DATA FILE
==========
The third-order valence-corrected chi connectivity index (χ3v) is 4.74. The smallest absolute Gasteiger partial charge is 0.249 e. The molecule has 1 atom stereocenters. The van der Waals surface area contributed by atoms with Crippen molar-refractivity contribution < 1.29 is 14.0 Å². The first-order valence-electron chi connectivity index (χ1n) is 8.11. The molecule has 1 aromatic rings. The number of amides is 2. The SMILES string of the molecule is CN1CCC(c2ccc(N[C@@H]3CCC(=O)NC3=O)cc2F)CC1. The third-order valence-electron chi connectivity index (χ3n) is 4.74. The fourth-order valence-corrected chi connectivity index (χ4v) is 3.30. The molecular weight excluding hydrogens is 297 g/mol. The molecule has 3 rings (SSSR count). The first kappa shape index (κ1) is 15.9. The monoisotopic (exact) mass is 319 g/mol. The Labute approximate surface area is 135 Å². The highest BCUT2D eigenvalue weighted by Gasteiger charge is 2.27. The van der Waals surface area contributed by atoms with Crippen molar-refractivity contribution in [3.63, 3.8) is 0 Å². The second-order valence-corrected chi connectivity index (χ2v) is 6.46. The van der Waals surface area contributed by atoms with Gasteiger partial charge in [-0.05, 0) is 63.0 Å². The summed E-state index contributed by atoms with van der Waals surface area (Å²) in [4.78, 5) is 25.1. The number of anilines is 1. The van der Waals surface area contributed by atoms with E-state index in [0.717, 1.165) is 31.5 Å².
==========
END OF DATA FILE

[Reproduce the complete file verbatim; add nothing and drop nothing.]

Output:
The third-order valence-corrected chi connectivity index (χ3v) is 4.74. The smallest absolute Gasteiger partial charge is 0.249 e. The molecule has 1 atom stereocenters. The van der Waals surface area contributed by atoms with Crippen molar-refractivity contribution < 1.29 is 14.0 Å². The first-order valence-electron chi connectivity index (χ1n) is 8.11. The molecule has 1 aromatic rings. The number of amides is 2. The SMILES string of the molecule is CN1CCC(c2ccc(N[C@@H]3CCC(=O)NC3=O)cc2F)CC1. The third-order valence-electron chi connectivity index (χ3n) is 4.74. The fourth-order valence-corrected chi connectivity index (χ4v) is 3.30. The molecular weight excluding hydrogens is 297 g/mol. The molecule has 3 rings (SSSR count). The first kappa shape index (κ1) is 15.9. The monoisotopic (exact) mass is 319 g/mol. The Labute approximate surface area is 135 Å². The highest BCUT2D eigenvalue weighted by Gasteiger charge is 2.27. The van der Waals surface area contributed by atoms with Crippen molar-refractivity contribution in [3.63, 3.8) is 0 Å². The second-order valence-corrected chi connectivity index (χ2v) is 6.46. The van der Waals surface area contributed by atoms with Gasteiger partial charge in [-0.05, 0) is 63.0 Å². The summed E-state index contributed by atoms with van der Waals surface area (Å²) in [4.78, 5) is 25.1. The number of anilines is 1. The van der Waals surface area contributed by atoms with E-state index in [0.717, 1.165) is 31.5 Å².